Another point of view is that being able to work is of importance for the quality of life of people with chronic diseases. People with MS, should have the opportunity to work part-time as long as possible. As people with MS are often affected early on in life, their occupational development is more difficult. The fact that young people may be stopped by MS from working at all should also be taken into account.

Apart from disability measured by EDSS, the fact that heat sensitivity interferes with work capacity suggests that organising cryotherapeutic approaches in the work place, such as air conditioning, cooling garments and disability friendly measures should be put in place.

This article also focuses on fatigue as a common and serious symptom in MS already at the onset and the following stages of the disease. For example, general practitioners should take MS-fatigue into consideration when young patients complain about tiredness. Subsequently, it is necessary that patients are properly diagnosed early on in the course of a disease like MS, indicating that physicians should be careful when diagnosing a common symptom like tiredness or mental/physical exhaustion in young people, especially females. However, all patients who complain of fatigue cannot be referred to a neurologist. The Swedish sick leave system relies on patients being diagnosed. Clear recommendations are made in order to determine the appropriate sick leave period with a specific diagnosis. This means that a patient without a specific diagnosis, i.e. a rather symptomatic description, like tiredness, pain, etc., may find it difficult to receive financial compensation from the Swedish sick leave insurance system. One study from our group has revealed that although a very high percentage of MS patients showed no sign of neurological dysfunction when physically examined, in fact, almost 25%, suffered from pathological tiredness – fatigue – as the only subjective symptom [41].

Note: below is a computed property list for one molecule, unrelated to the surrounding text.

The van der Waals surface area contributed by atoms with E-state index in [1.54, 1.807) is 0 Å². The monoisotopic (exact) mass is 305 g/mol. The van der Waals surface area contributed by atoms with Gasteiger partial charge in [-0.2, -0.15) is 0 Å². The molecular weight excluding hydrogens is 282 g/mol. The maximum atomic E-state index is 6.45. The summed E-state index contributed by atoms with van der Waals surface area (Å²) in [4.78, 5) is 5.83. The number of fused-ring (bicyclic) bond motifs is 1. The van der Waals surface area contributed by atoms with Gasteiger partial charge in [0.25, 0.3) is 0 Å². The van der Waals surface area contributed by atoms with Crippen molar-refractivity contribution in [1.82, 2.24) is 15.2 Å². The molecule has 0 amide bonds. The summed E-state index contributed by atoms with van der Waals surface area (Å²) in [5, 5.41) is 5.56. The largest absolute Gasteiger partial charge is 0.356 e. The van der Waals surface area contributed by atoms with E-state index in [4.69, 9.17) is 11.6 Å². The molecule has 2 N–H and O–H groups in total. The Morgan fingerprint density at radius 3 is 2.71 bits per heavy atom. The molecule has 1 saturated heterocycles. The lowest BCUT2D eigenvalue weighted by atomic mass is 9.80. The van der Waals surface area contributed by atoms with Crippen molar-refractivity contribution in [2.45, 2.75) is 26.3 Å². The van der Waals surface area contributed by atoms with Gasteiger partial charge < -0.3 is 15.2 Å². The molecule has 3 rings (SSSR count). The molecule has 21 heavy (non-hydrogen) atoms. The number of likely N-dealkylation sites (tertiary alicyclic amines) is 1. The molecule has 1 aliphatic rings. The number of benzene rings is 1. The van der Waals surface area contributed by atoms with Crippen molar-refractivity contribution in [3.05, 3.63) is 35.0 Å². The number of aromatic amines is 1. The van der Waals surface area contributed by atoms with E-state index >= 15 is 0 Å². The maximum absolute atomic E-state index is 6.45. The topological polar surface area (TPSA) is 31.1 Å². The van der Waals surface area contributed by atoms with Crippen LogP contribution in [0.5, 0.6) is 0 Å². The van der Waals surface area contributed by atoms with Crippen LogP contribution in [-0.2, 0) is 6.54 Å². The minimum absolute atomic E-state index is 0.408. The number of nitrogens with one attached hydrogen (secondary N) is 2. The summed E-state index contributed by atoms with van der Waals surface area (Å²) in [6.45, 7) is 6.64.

Limitations

A limitation of the study is associated with the chosen design, no causal explanations and no follow up. The sample included 323 individuals why self-assessment questionnaires were used. Thus, data rely on self-assessments and on the subjective experiences of the participants. The use of a generic instrument to investigate HRQoL (SF36) can be criticized since it does not cover specific MS-symptoms. However, the SF36 is a well known instrument and widely used in other studies, why the results may be easier to interpret and can also be compared with other groups in the future.

Conclusions

Work capacity and HRQoL among individuals diagnosed with MS are highly influenced by fatigue which, thus, can be considered as a key symptom. Work capacity was also influenced by heat-sensitivity, cognitive difficulties and emotional distress and significant predictive factors besides fatigue were physical disability, age, sex, and educational level. Remaining at work also gave a better HRQoL.

Declarations

Acknowledgements

The study was funded by the Swedish Research Council. We are grateful to all of the participants who filled in the questionnaires and participated in this study; to the research nurses, Gunn Johansson at the University Hospital, Linköping and Claes-Göran Ahlin at Motala Hospital, for help with the SMS-register; to University West for financial support. Finally, for scrutinizing the English language, we acknowledge Moira Dunne.

Authors’ Affiliations

(1)
Department of Medicine and Health, Division of Nursing Science, Faculty of Health Sciences, Linköping University
(2)
Department of Nursing, Health and Culture, University West
(3)
Department of Clinical and Experimental Medicine (IKE), Division of Neurology, Faculty of Health Sciences, Linköping University, UHL and LiM, County Council of Östergötland
(4)
Centre for Caring Research-Southern Norway, Faculty of Health and Sport Sciences, University of Agder

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Copyright

© Flensner et al.; licensee BioMed Central Ltd. 2013

This article is published under license to BioMed Central Ltd. This is an Open Access article distributed under the terms of the Creative Commons Attribution License (http://​creativecommons.​org/​licenses/​by/​2.​0), which permits unrestricted use, distribution, and reproduction in any medium, provided the original work is properly cited.